Karen Nash is a medical reporter and media consultant based in Monroeville, PA.
"I prefer doing transvaginal prolapse surgery with native tissue and always have. So I was not affected when mesh was restricted," says one urologist.
Urology Times® reached to three urologists (selected randomly) and asked them each the following question: How has the FDA's mesh guidance affected POP treatment?
"It didn’t change my treatment. I never used transvaginal mesh for prolapse, maybe because I’m old. I trained in an era that didn’t really use it for prolapse. It became popular after I was already in practice.
I used mesh for recurrent prolapse through abdominal sacrocolpopexy. I adopted the new technology of robotics, but it was still placement of mesh from a transabdominal route. It was the same procedure I already did, just less invasive access.
I prefer doing transvaginal prolapse surgery with native tissue and always have. So I was not affected when mesh was restricted.
It wasn’t just that transvaginal mesh came along after I trained. We all adopt new technologies and advancements to some degree. I just wasn’t comfortable with transvaginal mesh because of the exposure to the outside environment required to place it. Data might have swayed me, but there was never a study that changed how I wanted to approach prolapse.
I have 2 smart partners who used transvaginal mesh. Of course, they’re a different generation, and their training experience was different. They’re doing mostly transvaginal native tissue repairs now, with occasional robotic abdominal sacrocolpopexies or biologic graft material. Neither did a fellowship, and my additional training probably influenced my thinking.
A lot of people did very good transvaginal prolapse surgeries using mesh, and some didn’t; then there are people who just didn’t adopt it, like me.”
Harriette Scarpero, MD / Nashville, Tennessee
“I do more robotic sacrocolpopexies than I used to. I did more vaginally with mesh kits, because I never really had a problem. They were great; my patients loved them, and they lasted longer.
Prior to mesh, I did native tissue repairs, which didn’t last long. Anecdotally, for the average woman, a native repair would last 3 to 5 years, while mesh could easily go 8 to 10. I trained with transvaginal mesh and used it for about 15 years. Now, I’m doing native tissue repairs, if the patient wants it done vaginally, over the past 6 to 8 months. We’ll see how long they last.
I don’t do as much vaginally as I used to. For severe prolapse, I do robotic sacrocolpopexies using the mesh that’s still available, and patients do well, but it’s more invasive.
It was a knee-jerk reaction by the FDA to pull those products off the market. There are issues with mesh, but a lot had to do with technique and experience. With mesh, I had some complications, but nothing major. The FDA should have considered how many cases surgeons were doing and what their complication rates were prior to taking the product off market. They could have told surgeons they needed more training or that patient selection needed to change, but that would’ve been a lot more work…for the government.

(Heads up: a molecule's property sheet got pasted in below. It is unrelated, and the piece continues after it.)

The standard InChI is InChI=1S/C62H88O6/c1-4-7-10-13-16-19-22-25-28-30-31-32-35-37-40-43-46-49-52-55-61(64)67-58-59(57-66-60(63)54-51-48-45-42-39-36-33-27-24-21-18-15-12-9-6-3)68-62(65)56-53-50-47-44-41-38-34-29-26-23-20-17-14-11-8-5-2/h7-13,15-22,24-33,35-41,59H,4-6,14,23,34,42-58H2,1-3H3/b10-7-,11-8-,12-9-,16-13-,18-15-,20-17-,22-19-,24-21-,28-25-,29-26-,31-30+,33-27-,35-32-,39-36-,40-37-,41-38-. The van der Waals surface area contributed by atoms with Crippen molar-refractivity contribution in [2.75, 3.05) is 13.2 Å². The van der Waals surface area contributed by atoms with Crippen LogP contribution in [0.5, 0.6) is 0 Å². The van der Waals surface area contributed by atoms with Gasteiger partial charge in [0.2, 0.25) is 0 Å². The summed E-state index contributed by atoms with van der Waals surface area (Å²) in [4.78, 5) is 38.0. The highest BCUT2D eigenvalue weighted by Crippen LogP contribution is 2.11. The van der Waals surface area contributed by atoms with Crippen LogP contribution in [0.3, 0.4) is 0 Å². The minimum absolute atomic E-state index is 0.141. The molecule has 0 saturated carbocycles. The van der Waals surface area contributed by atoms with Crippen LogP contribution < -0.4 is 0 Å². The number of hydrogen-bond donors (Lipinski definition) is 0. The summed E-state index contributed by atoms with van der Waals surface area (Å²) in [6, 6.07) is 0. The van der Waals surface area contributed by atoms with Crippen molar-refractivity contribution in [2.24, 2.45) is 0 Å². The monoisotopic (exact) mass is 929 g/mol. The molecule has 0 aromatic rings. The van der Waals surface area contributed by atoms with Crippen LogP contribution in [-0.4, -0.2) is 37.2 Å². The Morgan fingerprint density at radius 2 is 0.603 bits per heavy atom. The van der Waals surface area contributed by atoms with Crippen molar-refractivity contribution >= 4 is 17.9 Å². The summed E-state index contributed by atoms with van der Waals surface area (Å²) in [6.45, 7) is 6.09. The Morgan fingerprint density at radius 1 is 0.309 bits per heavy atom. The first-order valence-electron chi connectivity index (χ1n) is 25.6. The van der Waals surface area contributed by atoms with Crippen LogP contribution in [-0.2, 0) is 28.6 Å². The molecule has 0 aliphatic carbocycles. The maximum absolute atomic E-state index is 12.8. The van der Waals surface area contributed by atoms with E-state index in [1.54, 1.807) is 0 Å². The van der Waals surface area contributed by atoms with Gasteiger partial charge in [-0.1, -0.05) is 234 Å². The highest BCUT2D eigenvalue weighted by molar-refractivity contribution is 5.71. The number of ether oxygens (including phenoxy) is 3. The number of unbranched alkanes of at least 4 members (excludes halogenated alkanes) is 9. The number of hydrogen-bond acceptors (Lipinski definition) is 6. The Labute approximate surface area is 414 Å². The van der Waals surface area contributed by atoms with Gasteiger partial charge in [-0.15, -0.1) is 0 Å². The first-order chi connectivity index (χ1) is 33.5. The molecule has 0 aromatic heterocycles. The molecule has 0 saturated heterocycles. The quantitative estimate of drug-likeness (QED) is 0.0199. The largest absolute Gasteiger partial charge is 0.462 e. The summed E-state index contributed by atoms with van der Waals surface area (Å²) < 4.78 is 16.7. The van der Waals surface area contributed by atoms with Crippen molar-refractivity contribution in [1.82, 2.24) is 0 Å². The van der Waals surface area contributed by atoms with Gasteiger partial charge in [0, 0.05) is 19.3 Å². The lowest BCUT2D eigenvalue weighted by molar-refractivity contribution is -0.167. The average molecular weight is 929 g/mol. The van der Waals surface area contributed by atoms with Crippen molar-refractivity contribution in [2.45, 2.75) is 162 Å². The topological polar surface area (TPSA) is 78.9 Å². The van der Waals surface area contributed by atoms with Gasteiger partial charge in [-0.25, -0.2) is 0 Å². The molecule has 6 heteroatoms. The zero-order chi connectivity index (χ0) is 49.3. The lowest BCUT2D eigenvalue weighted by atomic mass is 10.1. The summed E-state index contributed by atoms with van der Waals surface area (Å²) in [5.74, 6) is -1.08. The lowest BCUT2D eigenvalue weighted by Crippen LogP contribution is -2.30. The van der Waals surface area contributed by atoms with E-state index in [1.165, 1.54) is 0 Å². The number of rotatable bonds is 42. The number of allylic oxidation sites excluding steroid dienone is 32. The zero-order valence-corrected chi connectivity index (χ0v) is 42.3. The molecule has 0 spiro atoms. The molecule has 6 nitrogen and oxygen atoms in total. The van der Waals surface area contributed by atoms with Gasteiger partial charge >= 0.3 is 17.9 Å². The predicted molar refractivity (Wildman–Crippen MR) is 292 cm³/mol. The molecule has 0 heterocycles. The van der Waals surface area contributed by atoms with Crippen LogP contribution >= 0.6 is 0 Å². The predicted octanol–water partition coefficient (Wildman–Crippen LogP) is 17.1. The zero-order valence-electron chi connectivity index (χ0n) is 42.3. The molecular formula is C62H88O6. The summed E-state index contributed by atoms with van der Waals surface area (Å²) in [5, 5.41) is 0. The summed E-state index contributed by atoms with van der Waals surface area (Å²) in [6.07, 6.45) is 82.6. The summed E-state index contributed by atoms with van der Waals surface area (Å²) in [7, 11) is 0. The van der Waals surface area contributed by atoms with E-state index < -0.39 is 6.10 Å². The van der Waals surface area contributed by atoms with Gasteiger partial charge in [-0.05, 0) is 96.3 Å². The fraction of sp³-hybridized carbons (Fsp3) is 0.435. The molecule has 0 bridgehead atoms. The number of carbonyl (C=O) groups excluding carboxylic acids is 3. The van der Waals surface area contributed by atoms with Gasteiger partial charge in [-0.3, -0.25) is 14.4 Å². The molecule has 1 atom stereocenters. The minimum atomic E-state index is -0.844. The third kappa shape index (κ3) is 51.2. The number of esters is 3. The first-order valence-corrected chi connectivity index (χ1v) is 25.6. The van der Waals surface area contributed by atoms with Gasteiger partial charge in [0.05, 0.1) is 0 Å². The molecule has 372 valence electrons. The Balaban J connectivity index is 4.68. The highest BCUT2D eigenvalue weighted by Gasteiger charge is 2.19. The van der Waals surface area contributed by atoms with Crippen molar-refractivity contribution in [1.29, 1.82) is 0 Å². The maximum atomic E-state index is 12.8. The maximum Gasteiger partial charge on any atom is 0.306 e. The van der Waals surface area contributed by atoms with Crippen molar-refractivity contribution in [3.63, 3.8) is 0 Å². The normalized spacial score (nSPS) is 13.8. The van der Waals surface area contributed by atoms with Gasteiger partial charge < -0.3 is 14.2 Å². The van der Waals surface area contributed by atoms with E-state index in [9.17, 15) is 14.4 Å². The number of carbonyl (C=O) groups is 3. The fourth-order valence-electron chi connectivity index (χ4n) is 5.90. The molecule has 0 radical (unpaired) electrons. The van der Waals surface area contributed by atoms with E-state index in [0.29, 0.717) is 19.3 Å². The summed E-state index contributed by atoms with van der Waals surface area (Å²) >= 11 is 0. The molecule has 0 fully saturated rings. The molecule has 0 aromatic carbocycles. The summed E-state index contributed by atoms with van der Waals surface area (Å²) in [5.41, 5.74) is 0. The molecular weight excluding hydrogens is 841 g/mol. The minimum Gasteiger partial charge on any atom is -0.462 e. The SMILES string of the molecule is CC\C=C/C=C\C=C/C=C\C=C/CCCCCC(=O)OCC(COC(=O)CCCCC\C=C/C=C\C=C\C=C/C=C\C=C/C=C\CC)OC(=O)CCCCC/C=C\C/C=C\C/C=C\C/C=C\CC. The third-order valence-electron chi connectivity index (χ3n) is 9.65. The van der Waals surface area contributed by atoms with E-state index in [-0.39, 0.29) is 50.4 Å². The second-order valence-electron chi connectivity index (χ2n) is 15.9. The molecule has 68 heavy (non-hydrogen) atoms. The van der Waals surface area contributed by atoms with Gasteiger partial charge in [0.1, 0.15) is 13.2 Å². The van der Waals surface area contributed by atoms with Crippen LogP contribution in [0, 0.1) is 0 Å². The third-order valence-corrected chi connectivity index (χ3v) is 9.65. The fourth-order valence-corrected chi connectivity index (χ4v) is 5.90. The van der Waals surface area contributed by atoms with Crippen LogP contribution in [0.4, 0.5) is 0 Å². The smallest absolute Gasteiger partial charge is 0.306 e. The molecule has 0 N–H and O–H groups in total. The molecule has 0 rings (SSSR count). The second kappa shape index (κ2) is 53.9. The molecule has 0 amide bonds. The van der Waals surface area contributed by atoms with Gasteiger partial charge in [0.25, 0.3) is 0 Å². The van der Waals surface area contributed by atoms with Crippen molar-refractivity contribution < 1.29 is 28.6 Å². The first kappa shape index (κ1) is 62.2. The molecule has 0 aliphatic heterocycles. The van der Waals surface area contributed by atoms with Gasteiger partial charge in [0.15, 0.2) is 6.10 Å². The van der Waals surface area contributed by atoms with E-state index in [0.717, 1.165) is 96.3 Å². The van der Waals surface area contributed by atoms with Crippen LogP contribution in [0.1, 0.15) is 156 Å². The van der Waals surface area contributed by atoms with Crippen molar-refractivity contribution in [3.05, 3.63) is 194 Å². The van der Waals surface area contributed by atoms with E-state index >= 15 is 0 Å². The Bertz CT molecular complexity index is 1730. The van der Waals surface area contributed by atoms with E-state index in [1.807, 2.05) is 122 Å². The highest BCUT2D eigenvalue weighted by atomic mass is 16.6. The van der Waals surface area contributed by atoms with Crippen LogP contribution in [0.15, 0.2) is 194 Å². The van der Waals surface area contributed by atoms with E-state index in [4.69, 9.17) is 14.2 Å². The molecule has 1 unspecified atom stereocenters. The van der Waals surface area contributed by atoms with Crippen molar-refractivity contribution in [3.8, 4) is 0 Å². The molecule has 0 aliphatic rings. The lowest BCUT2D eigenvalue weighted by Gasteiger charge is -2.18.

Kit manufacturers actually shot themselves in the foot. When kits were developed, they took them out to every surgeon and said, ‘This is great! Just do it this way.’ Some surgeons adapted, were able to do it efficiently, incorporated it into their practices, and had few complications. Other surgeons did it infrequently and therefore had more complications.”
Pankaj Jain, MD, MBA / Phoenix, Arizona
“I’m fortunate. I trained more recently and do a lot of robotic surgery. From that sense, it hasn’t changed things for me except reinforce my training in a better surgery. I wasn’t doing much transvaginal mesh anyway, because the writing was on the wall. Plus, results weren’t as good. I’m in a big group, and it seems to have affected older surgeons more than me.
It’s a more fellowship-driven field now. Instead of doing certain vaginal surgeries or one specific aspect of the surgery well, now you have to address it in a variety of ways.
From that standpoint, fewer urologists are willing to operate in that space. A number of my older partners trained at Mayo Clinic and used a lot of Xenform. Technically, it’s not “synthetic mesh” but was included in the FDA warning. A lot of my partners have completely stopped doing that surgery. That makes somebody like me busier.
When it initially happened, there were a lot of questions. People wanted things removed that were done 10 years earlier that weren’t hurting them. They wanted the mesh removed because of the warnings. But that’s kind of slacked off.
Transvaginal mesh came in kits; doctors trained in weekend courses. Mesh kits weren’t terrible if the patient was chosen correctly and doctors knew what they were doing. But there was a mixture of doctors who didn’t do many procedures and on people who shouldn’t have had that particular surgery. That’s probably where we got ourselves in trouble.”
Sam Kuykendall, MD / Kansas City, Missouri